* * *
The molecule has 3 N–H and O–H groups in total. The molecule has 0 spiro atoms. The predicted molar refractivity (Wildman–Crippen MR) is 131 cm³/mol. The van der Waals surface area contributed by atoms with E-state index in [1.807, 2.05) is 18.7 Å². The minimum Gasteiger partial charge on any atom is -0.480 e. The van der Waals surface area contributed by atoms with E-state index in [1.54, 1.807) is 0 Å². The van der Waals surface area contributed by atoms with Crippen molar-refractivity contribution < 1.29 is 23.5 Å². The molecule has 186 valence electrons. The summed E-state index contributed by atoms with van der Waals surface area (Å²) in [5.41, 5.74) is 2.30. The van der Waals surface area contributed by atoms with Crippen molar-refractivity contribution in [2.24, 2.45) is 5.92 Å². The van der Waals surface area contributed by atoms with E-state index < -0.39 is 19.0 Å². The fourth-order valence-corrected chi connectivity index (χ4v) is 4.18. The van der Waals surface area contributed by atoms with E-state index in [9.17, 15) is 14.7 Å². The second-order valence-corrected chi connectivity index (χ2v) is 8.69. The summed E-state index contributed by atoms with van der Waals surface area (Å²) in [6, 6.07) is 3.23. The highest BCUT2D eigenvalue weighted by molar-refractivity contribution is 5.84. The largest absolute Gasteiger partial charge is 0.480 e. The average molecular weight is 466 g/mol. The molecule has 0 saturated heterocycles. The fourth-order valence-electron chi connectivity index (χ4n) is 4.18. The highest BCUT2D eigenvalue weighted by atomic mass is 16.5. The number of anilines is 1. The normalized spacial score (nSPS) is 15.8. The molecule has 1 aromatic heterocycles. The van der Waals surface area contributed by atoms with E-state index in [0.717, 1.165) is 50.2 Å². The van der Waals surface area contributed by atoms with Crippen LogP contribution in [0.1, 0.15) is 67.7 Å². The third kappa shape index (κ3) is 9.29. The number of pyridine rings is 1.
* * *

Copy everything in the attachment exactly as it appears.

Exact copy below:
The molecule has 3 N–H and O–H groups in total. The molecule has 0 spiro atoms. The predicted molar refractivity (Wildman–Crippen MR) is 131 cm³/mol. The van der Waals surface area contributed by atoms with E-state index in [1.807, 2.05) is 18.7 Å². The minimum Gasteiger partial charge on any atom is -0.480 e. The van der Waals surface area contributed by atoms with E-state index in [1.54, 1.807) is 0 Å². The van der Waals surface area contributed by atoms with Crippen molar-refractivity contribution < 1.29 is 23.5 Å². The molecule has 186 valence electrons. The summed E-state index contributed by atoms with van der Waals surface area (Å²) in [5.41, 5.74) is 2.30. The van der Waals surface area contributed by atoms with Crippen molar-refractivity contribution in [2.24, 2.45) is 5.92 Å². The van der Waals surface area contributed by atoms with E-state index < -0.39 is 19.0 Å². The fourth-order valence-corrected chi connectivity index (χ4v) is 4.18. The van der Waals surface area contributed by atoms with E-state index in [9.17, 15) is 14.7 Å². The second-order valence-corrected chi connectivity index (χ2v) is 8.69. The summed E-state index contributed by atoms with van der Waals surface area (Å²) in [6, 6.07) is 3.23. The highest BCUT2D eigenvalue weighted by molar-refractivity contribution is 5.84. The largest absolute Gasteiger partial charge is 0.480 e. The average molecular weight is 466 g/mol. The molecule has 0 saturated heterocycles. The fourth-order valence-electron chi connectivity index (χ4n) is 4.18. The highest BCUT2D eigenvalue weighted by atomic mass is 16.5. The number of anilines is 1. The normalized spacial score (nSPS) is 15.8. The molecule has 1 aromatic heterocycles. The van der Waals surface area contributed by atoms with E-state index in [0.717, 1.165) is 50.2 Å². The van der Waals surface area contributed by atoms with Crippen LogP contribution in [0.1, 0.15) is 67.7 Å². The third kappa shape index (κ3) is 9.29. The number of pyridine rings is 1.